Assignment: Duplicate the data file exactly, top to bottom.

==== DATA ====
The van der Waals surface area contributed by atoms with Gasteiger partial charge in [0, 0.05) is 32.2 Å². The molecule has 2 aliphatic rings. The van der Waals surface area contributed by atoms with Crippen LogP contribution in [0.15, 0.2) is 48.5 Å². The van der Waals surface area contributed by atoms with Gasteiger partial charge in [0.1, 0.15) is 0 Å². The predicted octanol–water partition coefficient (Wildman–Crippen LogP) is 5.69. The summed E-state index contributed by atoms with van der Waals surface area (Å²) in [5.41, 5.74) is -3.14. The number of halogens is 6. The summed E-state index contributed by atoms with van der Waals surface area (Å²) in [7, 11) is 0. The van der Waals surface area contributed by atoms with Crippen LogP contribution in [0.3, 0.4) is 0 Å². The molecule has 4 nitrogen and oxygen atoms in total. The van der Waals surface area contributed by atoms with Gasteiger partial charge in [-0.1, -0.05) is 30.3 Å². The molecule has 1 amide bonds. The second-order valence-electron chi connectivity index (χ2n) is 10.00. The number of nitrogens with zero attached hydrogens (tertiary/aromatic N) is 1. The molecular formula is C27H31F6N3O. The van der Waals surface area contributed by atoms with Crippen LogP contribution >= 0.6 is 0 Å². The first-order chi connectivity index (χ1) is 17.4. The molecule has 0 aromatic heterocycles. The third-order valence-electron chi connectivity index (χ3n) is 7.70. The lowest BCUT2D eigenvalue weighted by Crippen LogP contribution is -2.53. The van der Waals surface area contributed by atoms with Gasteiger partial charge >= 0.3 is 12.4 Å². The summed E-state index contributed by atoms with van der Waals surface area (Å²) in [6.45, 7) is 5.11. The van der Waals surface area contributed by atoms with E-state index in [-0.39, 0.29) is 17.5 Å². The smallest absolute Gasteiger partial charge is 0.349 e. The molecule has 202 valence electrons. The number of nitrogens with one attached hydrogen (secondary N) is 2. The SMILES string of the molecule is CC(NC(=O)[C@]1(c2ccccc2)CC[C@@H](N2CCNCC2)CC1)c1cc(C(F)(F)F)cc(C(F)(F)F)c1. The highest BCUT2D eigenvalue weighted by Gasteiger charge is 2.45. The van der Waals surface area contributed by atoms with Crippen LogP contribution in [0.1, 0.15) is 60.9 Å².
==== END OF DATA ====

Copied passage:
The van der Waals surface area contributed by atoms with Gasteiger partial charge in [0, 0.05) is 32.2 Å². The molecule has 2 aliphatic rings. The van der Waals surface area contributed by atoms with Crippen LogP contribution in [0.15, 0.2) is 48.5 Å². The van der Waals surface area contributed by atoms with Gasteiger partial charge in [0.1, 0.15) is 0 Å². The predicted octanol–water partition coefficient (Wildman–Crippen LogP) is 5.69. The summed E-state index contributed by atoms with van der Waals surface area (Å²) in [5.41, 5.74) is -3.14. The number of halogens is 6. The summed E-state index contributed by atoms with van der Waals surface area (Å²) in [7, 11) is 0. The van der Waals surface area contributed by atoms with Crippen LogP contribution in [0.3, 0.4) is 0 Å². The molecule has 4 nitrogen and oxygen atoms in total. The van der Waals surface area contributed by atoms with Gasteiger partial charge in [-0.1, -0.05) is 30.3 Å². The molecule has 1 amide bonds. The second-order valence-electron chi connectivity index (χ2n) is 10.00. The number of nitrogens with zero attached hydrogens (tertiary/aromatic N) is 1. The molecular formula is C27H31F6N3O. The van der Waals surface area contributed by atoms with Crippen LogP contribution >= 0.6 is 0 Å². The first-order chi connectivity index (χ1) is 17.4. The molecule has 0 aromatic heterocycles. The third-order valence-electron chi connectivity index (χ3n) is 7.70. The lowest BCUT2D eigenvalue weighted by Crippen LogP contribution is -2.53. The van der Waals surface area contributed by atoms with Gasteiger partial charge >= 0.3 is 12.4 Å². The summed E-state index contributed by atoms with van der Waals surface area (Å²) in [6.45, 7) is 5.11. The van der Waals surface area contributed by atoms with E-state index in [-0.39, 0.29) is 17.5 Å². The smallest absolute Gasteiger partial charge is 0.349 e. The molecule has 202 valence electrons. The number of nitrogens with one attached hydrogen (secondary N) is 2. The SMILES string of the molecule is CC(NC(=O)[C@]1(c2ccccc2)CC[C@@H](N2CCNCC2)CC1)c1cc(C(F)(F)F)cc(C(F)(F)F)c1. The highest BCUT2D eigenvalue weighted by Gasteiger charge is 2.45. The van der Waals surface area contributed by atoms with Crippen LogP contribution in [0.1, 0.15) is 60.9 Å².